Distance models as a tool for modelling detection probability and density of native bumblebees

Darin J. McNeil, Clint R.V. Otto, Erin L. Moser, Katherine R. Urban-Mead, David E. King, Amanda D. Rodewald, Jeffery L. Larkin

Research output: Contribution to journalArticlepeer-review

5 Scopus citations

Abstract

Effective monitoring of native bee populations requires accurate estimates of population size and relative abundance among habitats. Current bee survey methods, such as netting or pan trapping, may be adequate for a variety of study objectives but are limited by a failure to account for imperfect detection. Biases due to imperfect detection could result in inaccurate abundance estimates or erroneous insights about the response of bees to different environments. To gauge the potential biases of currently employed survey methods, we compared abundance estimates of bumblebees (Bombus spp.) derived from hierarchical distance sampling models (HDS) to bumblebee counts collected from fixed-area net surveys (“net counts”) and fixed-width transect counts (“transect counts”) at 47 early-successional forest patches in Pennsylvania. Our HDS models indicated that detection probabilities of Bombus spp. were imperfect and varied with survey- and site-covariates. Despite being conspicuous, Bombus spp. were not reliably detected beyond 5 m. Habitat associations of Bombus spp. density were similar across methods, but the strength of association with shrub cover differed between HDS and net counts. Additionally, net counts suggested sites with more grass hosted higher Bombus spp. densities whereas HDS suggested that grass cover was associated with higher detection probability but not Bombus spp. density. Density estimates generated from net counts and transect counts were 80%–89% lower than estimates generated from distance sampling. Our findings suggest that distance modelling provides a reliable method to assess Bombus spp. density and habitat associations, while accounting for imperfect detection caused by distance from observer, vegetation structure, and survey covariates. However, detection/non-detection data collected via point-counts, line-transects and distance sampling for Bombus spp. are unlikely to yield species-specific density estimates unless individuals can be identified by sight, without capture. Our results will be useful for informing the design of monitoring programs for Bombus spp. and other pollinators.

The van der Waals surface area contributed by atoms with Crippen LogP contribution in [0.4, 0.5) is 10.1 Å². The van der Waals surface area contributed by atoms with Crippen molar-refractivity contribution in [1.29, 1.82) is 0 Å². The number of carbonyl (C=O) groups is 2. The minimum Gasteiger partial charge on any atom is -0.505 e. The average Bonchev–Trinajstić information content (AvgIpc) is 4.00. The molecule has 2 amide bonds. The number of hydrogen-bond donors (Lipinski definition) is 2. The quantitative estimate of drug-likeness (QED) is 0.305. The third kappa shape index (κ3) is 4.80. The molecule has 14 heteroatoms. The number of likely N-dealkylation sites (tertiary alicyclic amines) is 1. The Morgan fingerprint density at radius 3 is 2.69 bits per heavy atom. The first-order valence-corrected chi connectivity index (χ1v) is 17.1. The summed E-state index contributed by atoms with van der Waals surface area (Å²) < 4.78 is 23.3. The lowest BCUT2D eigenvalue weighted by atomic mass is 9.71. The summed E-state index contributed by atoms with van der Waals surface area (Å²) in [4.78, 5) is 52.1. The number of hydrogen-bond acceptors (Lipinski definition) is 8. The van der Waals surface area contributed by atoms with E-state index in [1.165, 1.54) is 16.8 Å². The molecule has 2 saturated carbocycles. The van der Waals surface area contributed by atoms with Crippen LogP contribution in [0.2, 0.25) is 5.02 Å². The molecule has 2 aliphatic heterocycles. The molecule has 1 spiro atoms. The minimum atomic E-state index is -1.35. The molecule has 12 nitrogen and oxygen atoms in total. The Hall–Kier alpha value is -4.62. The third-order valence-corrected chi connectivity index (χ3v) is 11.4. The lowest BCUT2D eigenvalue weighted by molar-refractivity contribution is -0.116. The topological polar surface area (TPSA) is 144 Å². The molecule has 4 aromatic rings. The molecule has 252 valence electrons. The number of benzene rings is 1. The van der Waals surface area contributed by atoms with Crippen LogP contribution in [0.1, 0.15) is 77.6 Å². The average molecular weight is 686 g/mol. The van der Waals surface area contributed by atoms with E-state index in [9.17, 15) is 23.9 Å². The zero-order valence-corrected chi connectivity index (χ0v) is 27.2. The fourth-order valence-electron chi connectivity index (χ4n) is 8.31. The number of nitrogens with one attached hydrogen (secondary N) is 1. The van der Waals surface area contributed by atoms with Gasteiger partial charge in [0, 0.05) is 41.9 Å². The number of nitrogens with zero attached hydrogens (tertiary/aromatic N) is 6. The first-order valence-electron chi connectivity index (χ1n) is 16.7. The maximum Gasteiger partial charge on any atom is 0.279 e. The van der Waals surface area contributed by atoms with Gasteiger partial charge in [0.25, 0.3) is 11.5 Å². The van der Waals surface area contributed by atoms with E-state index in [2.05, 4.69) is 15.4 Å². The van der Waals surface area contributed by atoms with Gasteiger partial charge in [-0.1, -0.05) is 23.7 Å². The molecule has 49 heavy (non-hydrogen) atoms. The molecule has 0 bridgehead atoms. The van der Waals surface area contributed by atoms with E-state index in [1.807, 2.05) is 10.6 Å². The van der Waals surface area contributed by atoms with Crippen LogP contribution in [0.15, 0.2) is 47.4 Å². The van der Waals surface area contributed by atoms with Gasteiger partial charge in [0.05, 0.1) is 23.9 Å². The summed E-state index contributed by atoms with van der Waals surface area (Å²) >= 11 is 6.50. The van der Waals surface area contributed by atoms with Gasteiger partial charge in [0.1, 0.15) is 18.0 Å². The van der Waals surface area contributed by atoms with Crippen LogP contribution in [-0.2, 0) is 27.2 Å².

Original languageEnglish
Pages (from-to)225-235
Number of pages11
JournalJournal of Applied Entomology
Volume143
Issue number3
DOIs
StatePublished - Apr 2019

Bibliographical note

Funding Information:
We thank the following individuals and agencies for their support and land access: Sproul State Forest and Moshannon State Forest. Funding was provided by the Indiana University of Pennsylvania BURE fund and the United States Department of Agriculture Natural Resources Conservation Service (68-7482-12-502), through the Conservation Effects Assessment Project. We are very grateful to Joan Milam and Sam Droege for their comments on early versions of this manuscript. We are also very grateful to three anonymous reviewers spend considerable time strengthening this manuscript. Funders of our project did not have any influence on the content of the submitted manuscript nor did they require approval of the final manuscript to be published. Any use of trade, firm, or product names is for descriptive purposes only and does not imply endorsement by the U.S. Government.

Funding Information:
We thank the following individuals and agencies for their support and land access: Sproul State Forest and Moshannon State Forest. Funding was provided by the Indiana University of Pennsylvania BURE fund and the United States Department of Agriculture Natural Resources Conservation Service (68‐7482‐12‐502), through the Conservation Effects Assessment Project. We are very grateful to Joan Milam and Sam Droege for their comments on early versions

Publisher Copyright:
© 2018 Blackwell Verlag GmbH

Keywords

  • Bombus
  • detection probability
  • distance modelling
  • pollinators
  • surveys
  • transects

ASJC Scopus subject areas

  • Agronomy and Crop Science
  • Insect Science

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